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HomeEXPLAINER: What went before and why are fuel prices increasing?

EXPLAINER: What went before and why are fuel prices increasing?

Pump prices of major petroleum products – gasoline, diesel and kerosene – have increased by at least 11 times since the start of 2022.

The Energy Department (DOE) said in its Oil Monitor Report that as of 15 March 2022, the increases since start of 2022 have resulted to an additional P20.35 per liter for gasoline, P30.65 per liter for diesel and P24.90 per liter for kerosene.

Diesel and gasoline are among the most consumed petroleum products (53 percent and 37 percent, respectively) out of the 12.2 million tons of oil equivalent (MTOE) used by the transport sector based on the 2018 Energy Situationer of the DOE.

The DOE had earlier said on its website that the climb in oil prices was influenced by the Russian invasion of Ukraine that led to the United Kingdom to refuse docking to Russian ships.

BACK TO 2021: VAXXING AND OIL

The United States Energy Information Administration (US-EIA) trace the increase in crude oil price hikes as far back last year.

It said oil prices increased that year in the United States due to increasing COVID vaccination rates and the loosening of COVID-related restrictions.

These and a growing economy have led to a”global petroleum demand rising faster than petroleum supply.”

“America’s oil demand has soared to new heights in a remarkable turnaround from just a year ago when the pandemic sent the U.S. economy into a tailspin and decimated demand,” business reporting specialist Bloomberg said in a report July last year.

It added:” A rolling average of U.S. total oil products supplied – an indicator of consumption – jumped to the highest seasonal level in government data going back three decades in the week ending July 2. While gasoline and diesel demand have returned to pre-pandemic levels, a surge in petroleum use for products such as plastic, asphalt, lubricants and other industrial needs is propelling the recovery.”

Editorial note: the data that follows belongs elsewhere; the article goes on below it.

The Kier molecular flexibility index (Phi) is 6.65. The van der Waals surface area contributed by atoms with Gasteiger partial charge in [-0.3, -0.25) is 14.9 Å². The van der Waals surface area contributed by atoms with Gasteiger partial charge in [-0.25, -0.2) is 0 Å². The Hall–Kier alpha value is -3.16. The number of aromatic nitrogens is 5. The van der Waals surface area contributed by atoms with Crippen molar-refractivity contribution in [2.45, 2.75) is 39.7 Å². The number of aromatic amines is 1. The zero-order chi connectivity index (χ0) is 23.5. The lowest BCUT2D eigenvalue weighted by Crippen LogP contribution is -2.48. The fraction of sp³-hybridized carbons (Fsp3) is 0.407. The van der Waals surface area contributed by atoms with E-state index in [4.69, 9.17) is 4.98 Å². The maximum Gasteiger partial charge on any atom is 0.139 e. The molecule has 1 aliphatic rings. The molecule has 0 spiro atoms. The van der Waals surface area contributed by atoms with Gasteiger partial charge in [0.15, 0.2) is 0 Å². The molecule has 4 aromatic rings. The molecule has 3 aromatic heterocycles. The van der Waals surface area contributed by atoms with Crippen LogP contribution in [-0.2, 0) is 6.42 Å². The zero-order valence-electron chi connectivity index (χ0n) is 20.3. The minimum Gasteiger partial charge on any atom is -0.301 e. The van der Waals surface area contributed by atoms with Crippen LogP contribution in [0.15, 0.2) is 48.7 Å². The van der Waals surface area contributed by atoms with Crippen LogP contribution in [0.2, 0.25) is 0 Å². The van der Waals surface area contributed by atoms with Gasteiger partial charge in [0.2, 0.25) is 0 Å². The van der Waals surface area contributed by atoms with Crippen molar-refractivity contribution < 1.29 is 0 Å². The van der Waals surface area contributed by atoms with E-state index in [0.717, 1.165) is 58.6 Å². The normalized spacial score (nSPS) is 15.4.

“Worldwide energy prices were rising for the last year before Russia invaded Ukraine on Feb. 24, causing the price of crude oil to skyrocket. A barrel of crude oil, the primary raw material for gasoline and diesel fuel, traded above $130 on Sunday and closed Monday at about $119. That compares to $92.31 a barrel a month ago or $72.36 a barrel three months ago,” Andrew Mykuth writes in American paper The Inquirer.

The US-EIA added global production of petroleum has “increased more slowly than demand, driving higher prices,” a trend caused by production cuts of main oil-producing states under the Organization of Petroleum Exporting Countries and other nations, like Russia, that coordinate production with OPEC (referred to as OPEC+).

OPEC+ announced in December 2020 that they would continue to limit production increases throughout 2021 to support higher crude oil prices.

Julius D. Mariveles
Julius D. Mariveles
An amateur cook who has a mean version of humba, the author has recently tried to make mole negra, the Mexican sauce he learned by watching shows of master chef Rick Bayless. A journalist since 19, he has worked in the newsrooms of radio, local papers, and Manila-based news organizations. A stroke survivor, he now serves as executive editor of DNX.
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